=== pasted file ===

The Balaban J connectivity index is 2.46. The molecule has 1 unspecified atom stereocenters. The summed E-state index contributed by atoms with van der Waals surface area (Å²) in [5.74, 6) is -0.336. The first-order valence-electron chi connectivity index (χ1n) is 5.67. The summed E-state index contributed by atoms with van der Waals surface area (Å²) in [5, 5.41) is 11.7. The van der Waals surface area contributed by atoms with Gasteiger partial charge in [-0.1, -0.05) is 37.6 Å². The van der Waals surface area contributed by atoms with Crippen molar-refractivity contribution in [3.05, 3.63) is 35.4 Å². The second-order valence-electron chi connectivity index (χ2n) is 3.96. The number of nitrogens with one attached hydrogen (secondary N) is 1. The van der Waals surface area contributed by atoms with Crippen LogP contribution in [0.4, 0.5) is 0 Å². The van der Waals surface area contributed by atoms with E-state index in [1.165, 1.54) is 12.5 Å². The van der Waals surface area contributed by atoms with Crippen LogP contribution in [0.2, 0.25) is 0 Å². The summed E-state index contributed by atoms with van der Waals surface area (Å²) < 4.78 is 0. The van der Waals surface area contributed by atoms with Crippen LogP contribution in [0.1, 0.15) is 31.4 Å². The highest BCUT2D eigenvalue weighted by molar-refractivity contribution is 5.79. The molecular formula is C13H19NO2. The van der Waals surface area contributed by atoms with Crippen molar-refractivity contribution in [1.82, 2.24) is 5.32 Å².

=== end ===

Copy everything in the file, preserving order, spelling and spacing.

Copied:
The Balaban J connectivity index is 2.46. The molecule has 1 unspecified atom stereocenters. The summed E-state index contributed by atoms with van der Waals surface area (Å²) in [5.74, 6) is -0.336. The first-order valence-electron chi connectivity index (χ1n) is 5.67. The summed E-state index contributed by atoms with van der Waals surface area (Å²) in [5, 5.41) is 11.7. The van der Waals surface area contributed by atoms with Gasteiger partial charge in [-0.1, -0.05) is 37.6 Å². The van der Waals surface area contributed by atoms with Crippen molar-refractivity contribution in [3.05, 3.63) is 35.4 Å². The second-order valence-electron chi connectivity index (χ2n) is 3.96. The number of nitrogens with one attached hydrogen (secondary N) is 1. The van der Waals surface area contributed by atoms with Crippen LogP contribution in [0.4, 0.5) is 0 Å². The van der Waals surface area contributed by atoms with E-state index in [1.165, 1.54) is 12.5 Å². The van der Waals surface area contributed by atoms with Crippen LogP contribution in [0.2, 0.25) is 0 Å². The summed E-state index contributed by atoms with van der Waals surface area (Å²) < 4.78 is 0. The van der Waals surface area contributed by atoms with Crippen LogP contribution in [0.1, 0.15) is 31.4 Å². The highest BCUT2D eigenvalue weighted by molar-refractivity contribution is 5.79. The molecular formula is C13H19NO2. The van der Waals surface area contributed by atoms with Crippen molar-refractivity contribution in [1.82, 2.24) is 5.32 Å².